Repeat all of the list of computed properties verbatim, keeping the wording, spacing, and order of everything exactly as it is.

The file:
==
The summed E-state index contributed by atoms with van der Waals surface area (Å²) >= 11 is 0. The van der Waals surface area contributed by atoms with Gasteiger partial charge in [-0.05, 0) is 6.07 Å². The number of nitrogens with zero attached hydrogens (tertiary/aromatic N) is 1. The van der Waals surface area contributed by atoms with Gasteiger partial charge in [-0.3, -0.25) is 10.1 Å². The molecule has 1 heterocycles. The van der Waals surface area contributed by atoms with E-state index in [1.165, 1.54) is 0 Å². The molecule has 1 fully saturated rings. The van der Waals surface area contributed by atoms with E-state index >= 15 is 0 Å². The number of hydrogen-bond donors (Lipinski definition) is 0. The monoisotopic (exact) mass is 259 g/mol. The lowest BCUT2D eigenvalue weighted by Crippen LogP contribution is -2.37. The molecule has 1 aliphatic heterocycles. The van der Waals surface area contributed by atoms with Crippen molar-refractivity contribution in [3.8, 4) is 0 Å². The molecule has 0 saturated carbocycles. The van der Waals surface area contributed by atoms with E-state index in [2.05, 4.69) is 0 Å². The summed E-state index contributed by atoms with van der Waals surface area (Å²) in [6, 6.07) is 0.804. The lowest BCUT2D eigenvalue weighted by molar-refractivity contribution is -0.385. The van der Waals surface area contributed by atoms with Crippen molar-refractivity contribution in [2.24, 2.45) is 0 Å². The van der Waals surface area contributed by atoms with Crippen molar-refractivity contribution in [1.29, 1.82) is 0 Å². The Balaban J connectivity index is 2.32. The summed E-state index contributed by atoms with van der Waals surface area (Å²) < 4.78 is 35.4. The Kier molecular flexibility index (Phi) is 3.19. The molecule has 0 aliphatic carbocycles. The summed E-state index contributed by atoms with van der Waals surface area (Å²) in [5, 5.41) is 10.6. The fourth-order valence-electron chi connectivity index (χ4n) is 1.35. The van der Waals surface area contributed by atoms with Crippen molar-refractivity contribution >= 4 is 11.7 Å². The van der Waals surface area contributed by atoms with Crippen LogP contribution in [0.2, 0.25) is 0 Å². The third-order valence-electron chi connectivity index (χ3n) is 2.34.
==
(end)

The summed E-state index contributed by atoms with van der Waals surface area (Å²) >= 11 is 0. The van der Waals surface area contributed by atoms with Gasteiger partial charge in [-0.05, 0) is 6.07 Å². The number of nitrogens with zero attached hydrogens (tertiary/aromatic N) is 1. The van der Waals surface area contributed by atoms with Gasteiger partial charge in [-0.3, -0.25) is 10.1 Å². The molecule has 1 heterocycles. The van der Waals surface area contributed by atoms with E-state index in [1.165, 1.54) is 0 Å². The molecule has 1 fully saturated rings. The van der Waals surface area contributed by atoms with E-state index >= 15 is 0 Å². The number of hydrogen-bond donors (Lipinski definition) is 0. The monoisotopic (exact) mass is 259 g/mol. The lowest BCUT2D eigenvalue weighted by Crippen LogP contribution is -2.37. The molecule has 1 aliphatic heterocycles. The van der Waals surface area contributed by atoms with Crippen molar-refractivity contribution in [3.8, 4) is 0 Å². The molecule has 0 saturated carbocycles. The van der Waals surface area contributed by atoms with E-state index in [2.05, 4.69) is 0 Å². The summed E-state index contributed by atoms with van der Waals surface area (Å²) in [6, 6.07) is 0.804. The lowest BCUT2D eigenvalue weighted by molar-refractivity contribution is -0.385. The van der Waals surface area contributed by atoms with Crippen molar-refractivity contribution in [2.24, 2.45) is 0 Å². The van der Waals surface area contributed by atoms with Crippen molar-refractivity contribution in [1.29, 1.82) is 0 Å². The Balaban J connectivity index is 2.32. The summed E-state index contributed by atoms with van der Waals surface area (Å²) < 4.78 is 35.4. The Kier molecular flexibility index (Phi) is 3.19. The molecule has 0 aliphatic carbocycles. The summed E-state index contributed by atoms with van der Waals surface area (Å²) in [5, 5.41) is 10.6. The fourth-order valence-electron chi connectivity index (χ4n) is 1.35. The van der Waals surface area contributed by atoms with Crippen molar-refractivity contribution >= 4 is 11.7 Å². The van der Waals surface area contributed by atoms with Crippen LogP contribution in [0.2, 0.25) is 0 Å². The third-order valence-electron chi connectivity index (χ3n) is 2.34.